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The European Union (EU) has formally adopted the new Renewables Energy Directive – known as RED II – raising the 2030 target for the share of renewable energy in the EU’s overall energy consumption from 32% to 42.5%, S&P Global reported.

Member states now have 18 months to adopt the legislation, which sets sub-targets for transport and industry, the 9 October report said.

RED II’s adoption followed months of negotiations despite a general agreement in June following a vote in the Council when only Poland and Hungary were against it, S&P Global wrote.

“It is a step forward which will contribute to reach the EU’s climate targets in a fair, cost-effective and competitive way,” Teresa Ribera, the acting energy minister of Spain, which currently chairs the Council, was quoted as saying.

In the transport sector, member states can choose between a binding target of a 14.5% reduction of greenhouse gases (GHG) from the use of renewables by 2030 or a binding share of 29% of renewables within final energy consumption in transport.

At the time of the report, renewables’ share of the transport sector was around 10%, a share that has changed little for a decade.

Advanced biofuels (generally derived from non-food-based feedstocks) had a new binding target of a 5.5% share and, within this target, there was a 1% minimum requirement for renewable fuels of non-biological origin (RFNBOs) by 2030, the report said.

The Council of the European Union (EU) also adopted the ReFuelEU regulations – part of the bloc’s plan to cut GHG emissions – in a bid to boost EU sustainable aviation fuel (SAF) supply and demand, Biodiesel magazine reported.

Part of the Fit for 55 package – the EU’s plan to reduce GHG emissions by at least 55% by 2030 compared to a 1990 baseline and to reach net-zero by 2050 – the ReFuelEU regulations were adopted on 9 October, the report said.

“The new law will provide legal certainty to aircraft operators and fuel suppliers in Europe. By kick-starting the large-scale production of sustainable aviation fuels, it will soon make the EU’s aviation sector much greener. This is a key step in our broader effort to reach our climate targets at European and global level,” Spanish acting minister of transport, mobility and urban agenda Raquel Sánchez Jiménez Spanish said.

The new ReFuelEU aviation regulations would require EU airports and fuel suppliers to ensure that at least 2% of aviation fuels are “green” by 2025. The requirement would increase to 6% in 2030, 20% in 2035, 34% in 2040, 42% in 2045 and 70% in 2050.

As part of the rules, a proportion of the fuel mix should be comprised of synthetic fuels, such as e-kerosene, the 10 October report said. The requirement for synthetic fuels was set at 1.2% in 2030, 2% in 2032, 5% in 2035 progressing to 35% in 2050.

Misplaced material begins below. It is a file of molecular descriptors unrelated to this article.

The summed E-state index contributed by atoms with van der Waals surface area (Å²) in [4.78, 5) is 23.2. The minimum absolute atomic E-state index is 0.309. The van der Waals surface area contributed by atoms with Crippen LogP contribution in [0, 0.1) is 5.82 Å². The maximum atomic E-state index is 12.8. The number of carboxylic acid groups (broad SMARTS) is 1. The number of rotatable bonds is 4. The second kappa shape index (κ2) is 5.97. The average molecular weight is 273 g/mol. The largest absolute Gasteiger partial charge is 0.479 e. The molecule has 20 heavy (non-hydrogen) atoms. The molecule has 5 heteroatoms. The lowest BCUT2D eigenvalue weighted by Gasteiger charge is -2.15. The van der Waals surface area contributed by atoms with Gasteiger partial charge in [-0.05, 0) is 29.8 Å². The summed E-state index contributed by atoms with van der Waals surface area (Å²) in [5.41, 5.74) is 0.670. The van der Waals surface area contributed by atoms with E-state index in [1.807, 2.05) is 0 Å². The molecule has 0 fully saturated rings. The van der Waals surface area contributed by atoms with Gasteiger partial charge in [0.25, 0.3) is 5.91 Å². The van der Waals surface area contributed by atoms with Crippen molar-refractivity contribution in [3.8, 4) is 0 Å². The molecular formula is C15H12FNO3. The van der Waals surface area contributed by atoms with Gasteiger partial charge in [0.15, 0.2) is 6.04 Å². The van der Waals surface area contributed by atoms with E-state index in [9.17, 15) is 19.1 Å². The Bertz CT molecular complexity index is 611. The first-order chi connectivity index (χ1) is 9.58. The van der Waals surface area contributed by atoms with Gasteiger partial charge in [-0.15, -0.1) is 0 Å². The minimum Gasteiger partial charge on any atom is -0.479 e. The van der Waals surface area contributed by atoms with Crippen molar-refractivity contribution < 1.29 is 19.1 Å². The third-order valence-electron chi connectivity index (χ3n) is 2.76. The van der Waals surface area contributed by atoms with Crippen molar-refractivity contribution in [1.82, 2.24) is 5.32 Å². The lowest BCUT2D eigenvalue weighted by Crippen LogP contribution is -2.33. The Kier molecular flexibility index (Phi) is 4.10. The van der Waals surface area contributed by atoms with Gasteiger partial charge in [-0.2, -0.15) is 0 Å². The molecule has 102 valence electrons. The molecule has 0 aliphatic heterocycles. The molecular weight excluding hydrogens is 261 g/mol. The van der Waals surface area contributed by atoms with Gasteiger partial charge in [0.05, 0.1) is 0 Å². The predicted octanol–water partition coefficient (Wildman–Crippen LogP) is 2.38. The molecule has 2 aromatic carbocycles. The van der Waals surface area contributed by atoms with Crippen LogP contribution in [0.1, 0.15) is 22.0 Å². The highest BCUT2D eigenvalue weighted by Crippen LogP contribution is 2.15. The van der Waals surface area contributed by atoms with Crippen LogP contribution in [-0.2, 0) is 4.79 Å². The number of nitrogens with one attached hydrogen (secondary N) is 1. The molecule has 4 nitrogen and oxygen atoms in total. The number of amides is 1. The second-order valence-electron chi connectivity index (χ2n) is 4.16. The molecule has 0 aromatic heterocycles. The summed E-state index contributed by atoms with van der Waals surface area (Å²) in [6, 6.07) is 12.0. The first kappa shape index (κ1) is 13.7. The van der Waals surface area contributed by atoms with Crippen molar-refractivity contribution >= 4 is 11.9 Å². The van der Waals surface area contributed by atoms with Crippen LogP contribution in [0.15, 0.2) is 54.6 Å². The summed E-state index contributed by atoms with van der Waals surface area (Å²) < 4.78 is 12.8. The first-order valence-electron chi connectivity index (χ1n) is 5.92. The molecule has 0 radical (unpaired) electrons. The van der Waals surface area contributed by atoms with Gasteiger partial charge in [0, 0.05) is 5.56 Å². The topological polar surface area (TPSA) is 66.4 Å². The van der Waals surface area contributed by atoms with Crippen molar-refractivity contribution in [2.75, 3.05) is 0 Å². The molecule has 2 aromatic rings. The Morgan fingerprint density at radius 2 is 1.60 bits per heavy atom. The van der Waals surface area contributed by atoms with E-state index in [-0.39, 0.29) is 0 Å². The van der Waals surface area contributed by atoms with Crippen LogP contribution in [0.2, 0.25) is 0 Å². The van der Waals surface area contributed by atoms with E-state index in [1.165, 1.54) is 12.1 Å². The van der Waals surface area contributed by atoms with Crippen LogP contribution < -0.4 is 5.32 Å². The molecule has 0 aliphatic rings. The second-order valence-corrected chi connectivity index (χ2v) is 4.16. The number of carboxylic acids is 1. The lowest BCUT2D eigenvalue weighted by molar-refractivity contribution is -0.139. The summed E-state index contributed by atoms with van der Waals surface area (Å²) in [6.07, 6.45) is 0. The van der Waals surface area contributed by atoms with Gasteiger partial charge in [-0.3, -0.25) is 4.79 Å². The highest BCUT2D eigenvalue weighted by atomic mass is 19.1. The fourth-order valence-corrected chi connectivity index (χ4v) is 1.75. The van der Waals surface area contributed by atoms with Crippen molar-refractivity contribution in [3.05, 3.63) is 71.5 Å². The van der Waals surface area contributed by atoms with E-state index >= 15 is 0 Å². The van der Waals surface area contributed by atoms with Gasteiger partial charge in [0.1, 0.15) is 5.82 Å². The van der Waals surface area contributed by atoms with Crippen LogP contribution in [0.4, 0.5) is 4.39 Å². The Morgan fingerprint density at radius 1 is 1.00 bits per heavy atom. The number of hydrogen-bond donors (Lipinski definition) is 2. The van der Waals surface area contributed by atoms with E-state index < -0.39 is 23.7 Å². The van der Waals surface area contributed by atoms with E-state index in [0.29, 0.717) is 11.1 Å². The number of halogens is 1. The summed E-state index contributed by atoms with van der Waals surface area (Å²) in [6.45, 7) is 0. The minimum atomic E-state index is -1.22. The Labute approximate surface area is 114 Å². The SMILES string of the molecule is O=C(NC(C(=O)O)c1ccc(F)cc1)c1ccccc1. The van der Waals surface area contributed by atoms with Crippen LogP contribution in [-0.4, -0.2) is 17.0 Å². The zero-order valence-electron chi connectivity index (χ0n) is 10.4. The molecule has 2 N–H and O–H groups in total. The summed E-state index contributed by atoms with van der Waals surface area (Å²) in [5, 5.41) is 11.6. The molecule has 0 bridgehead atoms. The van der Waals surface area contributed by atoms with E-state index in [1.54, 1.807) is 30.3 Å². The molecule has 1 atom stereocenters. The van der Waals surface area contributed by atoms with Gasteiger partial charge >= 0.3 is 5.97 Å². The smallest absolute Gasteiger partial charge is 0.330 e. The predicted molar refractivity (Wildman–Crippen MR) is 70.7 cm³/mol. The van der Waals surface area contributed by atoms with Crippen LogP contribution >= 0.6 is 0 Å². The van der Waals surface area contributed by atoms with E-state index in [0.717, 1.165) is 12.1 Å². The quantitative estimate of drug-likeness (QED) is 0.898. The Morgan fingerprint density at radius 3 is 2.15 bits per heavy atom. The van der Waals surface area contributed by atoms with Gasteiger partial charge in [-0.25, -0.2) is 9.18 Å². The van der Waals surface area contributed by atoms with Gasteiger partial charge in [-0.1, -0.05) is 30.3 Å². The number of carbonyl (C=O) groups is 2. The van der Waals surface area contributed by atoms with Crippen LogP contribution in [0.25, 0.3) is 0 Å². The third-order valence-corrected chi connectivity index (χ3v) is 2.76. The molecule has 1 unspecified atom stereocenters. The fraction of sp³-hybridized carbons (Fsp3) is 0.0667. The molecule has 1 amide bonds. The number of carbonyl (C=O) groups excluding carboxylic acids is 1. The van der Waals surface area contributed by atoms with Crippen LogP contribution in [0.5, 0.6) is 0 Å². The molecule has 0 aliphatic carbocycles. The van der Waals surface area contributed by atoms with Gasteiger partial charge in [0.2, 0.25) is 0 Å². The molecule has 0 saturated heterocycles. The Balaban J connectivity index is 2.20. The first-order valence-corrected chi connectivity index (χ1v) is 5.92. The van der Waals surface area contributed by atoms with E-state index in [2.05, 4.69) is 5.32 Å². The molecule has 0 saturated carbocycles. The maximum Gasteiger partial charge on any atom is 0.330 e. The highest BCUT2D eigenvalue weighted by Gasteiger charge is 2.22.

The ReFuelEU rules define SAF to include synthetic fuels, certain biofuels produced from agricultural or forestry residues, algae, bio-waste, used cooking oil or specific animal fats. Recycled jet fuels produced from waste gasses and waste plastic are also considered “green”.

In addition, renewable hydrogen is an eligible fuel under the programme.

However, SAF produced from feed and food crop-based feedstocks, including palm and soya materials, are not included in the programme.

According to information released by the European Parliament, these crop-based biofuels cannot be classified as “green” under the ReFuelEU initiative as they do not meet sustainability criteria.

In addition to setting SAF mandates, the ReFuelEU initiative also created a new flight labelling programme, Biodiesel magazine wrote.

From 2025, there would be an EU label for flight performance. Airlines would be able to market their flights with a label indicating the expected carbon footprint/passenger and the expected CO2 efficiency/km.

The labelling programme would help passengers compare the environmental performance of flights operated by different companies on the same route, the report said.

Development of the initiative has been ongoing for more than a year and Members of the European Parliament (MEPs) adopted draft rules for ReFuelEU in July 2022.

A political agreement on the ReFuelEU proposal was reached by the European Parliament in April and MEPs European Parliament (MEPs) approved the regulations on 13 September.

Following formal adoption by the Council of the EU, the new regulations would come into force on the twentieth day following publication in the EU’s official journal and take effect on 1 January 2024.

However, some elements of the new regulations – including the labelling requirement – would apply from 1 January 2025.